Apple recently released a beta version of its Safari 4. Naturally it has some really cool new features, including a helpful and slick start screen, and cover flow for your browsing history. It’s also much faster than any other browser currently out there. However there is one substantial “new feature” to the Safari 4 user interface that’s been generating lots of buzz (heat might be a better word). Namely, in this new version of Safari, the tabs (which you use to browse multiple web pages simultaneously in one window) are physically located at the very top of the browser window. The address bar, and all the other web page navigation controls are now situated underneath your tabs.
Now this makes more sense, given that all of the navigation controls apply only to the active tab. In safari 3 and earlier (as well as every other Browser other than Google’s Chrome as well as Opera) tabs are situated in between the navigation controls and the content, which is visually misleading when you think about it, because it confuses the hierarchy of the user interface.
But making such a dramatic change doesn’t come without consequences. As mentioned earlier, bloggers have been calling Apple out on what many see as a UI gaffe (and I’m inclined to agree with them). The issues are discussed in more detail here, here and here. But in summary, the new paradigm doesn’t conform to Apple’s own user interface guidelines, it makes certain actions more complex and delicate, and it’s frequently awkward and inconsistent with the way other application windows behave. All of this diminishes the browsing experience, despite the good intentions behind it.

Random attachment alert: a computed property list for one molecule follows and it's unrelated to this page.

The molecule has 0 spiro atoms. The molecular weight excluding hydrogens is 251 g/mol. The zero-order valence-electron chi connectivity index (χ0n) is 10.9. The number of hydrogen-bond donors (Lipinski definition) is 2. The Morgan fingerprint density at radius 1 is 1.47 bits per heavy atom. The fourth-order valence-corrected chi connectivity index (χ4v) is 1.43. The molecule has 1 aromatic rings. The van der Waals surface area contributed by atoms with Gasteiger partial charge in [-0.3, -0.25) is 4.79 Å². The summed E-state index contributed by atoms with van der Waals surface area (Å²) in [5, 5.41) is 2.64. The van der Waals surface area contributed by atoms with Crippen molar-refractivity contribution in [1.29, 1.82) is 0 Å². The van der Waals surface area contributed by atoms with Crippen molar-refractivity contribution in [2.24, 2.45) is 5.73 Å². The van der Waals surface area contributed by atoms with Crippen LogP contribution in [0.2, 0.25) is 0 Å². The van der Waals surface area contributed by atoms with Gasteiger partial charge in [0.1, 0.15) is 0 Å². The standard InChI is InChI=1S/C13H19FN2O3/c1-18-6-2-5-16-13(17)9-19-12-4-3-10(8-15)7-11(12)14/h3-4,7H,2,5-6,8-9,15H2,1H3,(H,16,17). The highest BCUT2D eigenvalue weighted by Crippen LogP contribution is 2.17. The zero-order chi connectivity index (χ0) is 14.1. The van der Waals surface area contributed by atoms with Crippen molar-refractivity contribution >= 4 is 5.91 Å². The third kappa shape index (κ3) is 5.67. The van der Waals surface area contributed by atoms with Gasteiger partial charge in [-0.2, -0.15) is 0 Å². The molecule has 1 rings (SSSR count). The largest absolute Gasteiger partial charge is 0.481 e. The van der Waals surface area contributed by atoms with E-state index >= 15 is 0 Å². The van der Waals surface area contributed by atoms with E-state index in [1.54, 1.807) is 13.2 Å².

The lesson here is that its not as important for a user interface to make aesthetic and logical sense as it is to be usable. What’s more, logic and aesthetics can sometimes blind a UI designer into making the wrong decision. Apple’s decision to position the tabs at the top of the browser window is a logical one. But by not taking into account the myriad consequences this radical move had, it’s decision was the wrong. Yes, having the tabs run underneath the navigation controls makes less aesthetic and logical sense in the abstract than the new design, but unless Safari’s designers and engineers can fix the issues associated with the tabs on top, that doesn’t really mean all that much.